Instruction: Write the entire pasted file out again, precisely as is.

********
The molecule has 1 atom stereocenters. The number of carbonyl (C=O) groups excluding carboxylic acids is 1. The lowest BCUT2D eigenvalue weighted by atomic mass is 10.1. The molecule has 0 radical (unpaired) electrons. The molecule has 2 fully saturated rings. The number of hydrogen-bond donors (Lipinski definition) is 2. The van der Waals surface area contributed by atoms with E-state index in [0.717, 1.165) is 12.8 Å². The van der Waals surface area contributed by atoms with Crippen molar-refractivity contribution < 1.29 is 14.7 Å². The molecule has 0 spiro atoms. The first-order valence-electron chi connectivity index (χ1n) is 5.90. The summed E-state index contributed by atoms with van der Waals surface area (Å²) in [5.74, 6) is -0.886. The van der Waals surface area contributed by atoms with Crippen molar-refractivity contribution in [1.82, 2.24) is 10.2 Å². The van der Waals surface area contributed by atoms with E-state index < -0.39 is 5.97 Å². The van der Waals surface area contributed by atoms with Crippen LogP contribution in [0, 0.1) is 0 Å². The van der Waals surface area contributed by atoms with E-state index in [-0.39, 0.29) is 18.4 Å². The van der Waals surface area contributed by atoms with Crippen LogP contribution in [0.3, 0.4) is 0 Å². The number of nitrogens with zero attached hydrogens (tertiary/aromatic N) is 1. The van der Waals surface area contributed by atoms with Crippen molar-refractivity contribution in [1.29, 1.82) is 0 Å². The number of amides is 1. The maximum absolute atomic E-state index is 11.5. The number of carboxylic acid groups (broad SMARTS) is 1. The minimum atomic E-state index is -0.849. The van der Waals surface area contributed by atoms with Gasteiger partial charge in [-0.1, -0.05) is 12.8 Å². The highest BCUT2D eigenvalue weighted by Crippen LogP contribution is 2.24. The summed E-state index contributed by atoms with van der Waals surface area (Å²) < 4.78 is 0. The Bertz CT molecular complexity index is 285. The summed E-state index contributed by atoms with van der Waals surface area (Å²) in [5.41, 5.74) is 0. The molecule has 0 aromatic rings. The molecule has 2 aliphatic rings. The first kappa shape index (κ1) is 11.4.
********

The molecule has 1 atom stereocenters. The number of carbonyl (C=O) groups excluding carboxylic acids is 1. The lowest BCUT2D eigenvalue weighted by atomic mass is 10.1. The molecule has 0 radical (unpaired) electrons. The molecule has 2 fully saturated rings. The number of hydrogen-bond donors (Lipinski definition) is 2. The van der Waals surface area contributed by atoms with E-state index in [0.717, 1.165) is 12.8 Å². The van der Waals surface area contributed by atoms with Crippen molar-refractivity contribution < 1.29 is 14.7 Å². The molecule has 0 spiro atoms. The first-order valence-electron chi connectivity index (χ1n) is 5.90. The summed E-state index contributed by atoms with van der Waals surface area (Å²) in [5.74, 6) is -0.886. The van der Waals surface area contributed by atoms with Crippen molar-refractivity contribution in [1.82, 2.24) is 10.2 Å². The van der Waals surface area contributed by atoms with E-state index < -0.39 is 5.97 Å². The van der Waals surface area contributed by atoms with Crippen LogP contribution in [0, 0.1) is 0 Å². The van der Waals surface area contributed by atoms with E-state index in [-0.39, 0.29) is 18.4 Å². The van der Waals surface area contributed by atoms with Crippen LogP contribution in [0.3, 0.4) is 0 Å². The number of nitrogens with zero attached hydrogens (tertiary/aromatic N) is 1. The van der Waals surface area contributed by atoms with Crippen molar-refractivity contribution in [1.29, 1.82) is 0 Å². The number of amides is 1. The maximum absolute atomic E-state index is 11.5. The number of carboxylic acid groups (broad SMARTS) is 1. The minimum atomic E-state index is -0.849. The van der Waals surface area contributed by atoms with Gasteiger partial charge in [-0.1, -0.05) is 12.8 Å². The highest BCUT2D eigenvalue weighted by Crippen LogP contribution is 2.24. The summed E-state index contributed by atoms with van der Waals surface area (Å²) < 4.78 is 0. The Bertz CT molecular complexity index is 285. The summed E-state index contributed by atoms with van der Waals surface area (Å²) in [5.41, 5.74) is 0. The molecule has 0 aromatic rings. The molecule has 2 aliphatic rings. The first kappa shape index (κ1) is 11.4.